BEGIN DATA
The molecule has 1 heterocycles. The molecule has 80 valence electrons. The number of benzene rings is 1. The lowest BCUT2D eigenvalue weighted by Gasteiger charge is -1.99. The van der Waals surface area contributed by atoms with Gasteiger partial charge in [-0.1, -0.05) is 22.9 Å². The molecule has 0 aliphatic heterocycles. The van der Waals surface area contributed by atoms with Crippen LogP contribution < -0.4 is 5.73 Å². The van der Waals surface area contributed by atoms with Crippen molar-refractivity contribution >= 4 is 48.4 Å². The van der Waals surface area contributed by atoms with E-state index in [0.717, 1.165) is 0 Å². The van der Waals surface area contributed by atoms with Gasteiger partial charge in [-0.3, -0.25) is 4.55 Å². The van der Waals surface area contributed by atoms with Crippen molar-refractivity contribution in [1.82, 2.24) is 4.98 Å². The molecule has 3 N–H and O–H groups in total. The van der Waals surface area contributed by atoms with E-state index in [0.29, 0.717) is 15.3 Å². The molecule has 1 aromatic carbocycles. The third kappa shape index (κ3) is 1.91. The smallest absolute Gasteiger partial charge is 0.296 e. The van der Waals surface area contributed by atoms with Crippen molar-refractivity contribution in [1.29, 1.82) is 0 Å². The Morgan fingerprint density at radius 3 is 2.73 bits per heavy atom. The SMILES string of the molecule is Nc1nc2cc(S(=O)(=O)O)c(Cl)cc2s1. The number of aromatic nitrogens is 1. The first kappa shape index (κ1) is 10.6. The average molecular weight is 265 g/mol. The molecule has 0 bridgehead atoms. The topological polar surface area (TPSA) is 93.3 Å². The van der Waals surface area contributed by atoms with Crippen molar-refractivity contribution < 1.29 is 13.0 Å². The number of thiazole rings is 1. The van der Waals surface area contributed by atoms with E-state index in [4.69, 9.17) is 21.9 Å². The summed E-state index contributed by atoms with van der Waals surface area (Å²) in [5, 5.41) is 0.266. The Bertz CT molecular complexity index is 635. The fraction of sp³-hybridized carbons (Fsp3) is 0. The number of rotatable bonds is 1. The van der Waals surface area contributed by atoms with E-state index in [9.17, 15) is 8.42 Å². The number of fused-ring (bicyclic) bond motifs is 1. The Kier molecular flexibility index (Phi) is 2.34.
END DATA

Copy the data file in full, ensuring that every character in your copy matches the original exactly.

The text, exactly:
The molecule has 1 heterocycles. The molecule has 80 valence electrons. The number of benzene rings is 1. The lowest BCUT2D eigenvalue weighted by Gasteiger charge is -1.99. The van der Waals surface area contributed by atoms with Gasteiger partial charge in [-0.1, -0.05) is 22.9 Å². The molecule has 0 aliphatic heterocycles. The van der Waals surface area contributed by atoms with Crippen LogP contribution < -0.4 is 5.73 Å². The van der Waals surface area contributed by atoms with Crippen molar-refractivity contribution >= 4 is 48.4 Å². The van der Waals surface area contributed by atoms with E-state index in [0.717, 1.165) is 0 Å². The van der Waals surface area contributed by atoms with Gasteiger partial charge in [-0.3, -0.25) is 4.55 Å². The van der Waals surface area contributed by atoms with Crippen molar-refractivity contribution in [1.82, 2.24) is 4.98 Å². The molecule has 3 N–H and O–H groups in total. The van der Waals surface area contributed by atoms with E-state index in [0.29, 0.717) is 15.3 Å². The molecule has 1 aromatic carbocycles. The third kappa shape index (κ3) is 1.91. The smallest absolute Gasteiger partial charge is 0.296 e. The van der Waals surface area contributed by atoms with Crippen molar-refractivity contribution in [1.29, 1.82) is 0 Å². The Morgan fingerprint density at radius 3 is 2.73 bits per heavy atom. The SMILES string of the molecule is Nc1nc2cc(S(=O)(=O)O)c(Cl)cc2s1. The number of aromatic nitrogens is 1. The first kappa shape index (κ1) is 10.6. The average molecular weight is 265 g/mol. The molecule has 0 bridgehead atoms. The topological polar surface area (TPSA) is 93.3 Å². The van der Waals surface area contributed by atoms with Crippen molar-refractivity contribution < 1.29 is 13.0 Å². The number of thiazole rings is 1. The van der Waals surface area contributed by atoms with E-state index in [4.69, 9.17) is 21.9 Å². The summed E-state index contributed by atoms with van der Waals surface area (Å²) in [5, 5.41) is 0.266. The Bertz CT molecular complexity index is 635. The fraction of sp³-hybridized carbons (Fsp3) is 0. The number of rotatable bonds is 1. The van der Waals surface area contributed by atoms with E-state index in [9.17, 15) is 8.42 Å². The number of fused-ring (bicyclic) bond motifs is 1. The Kier molecular flexibility index (Phi) is 2.34.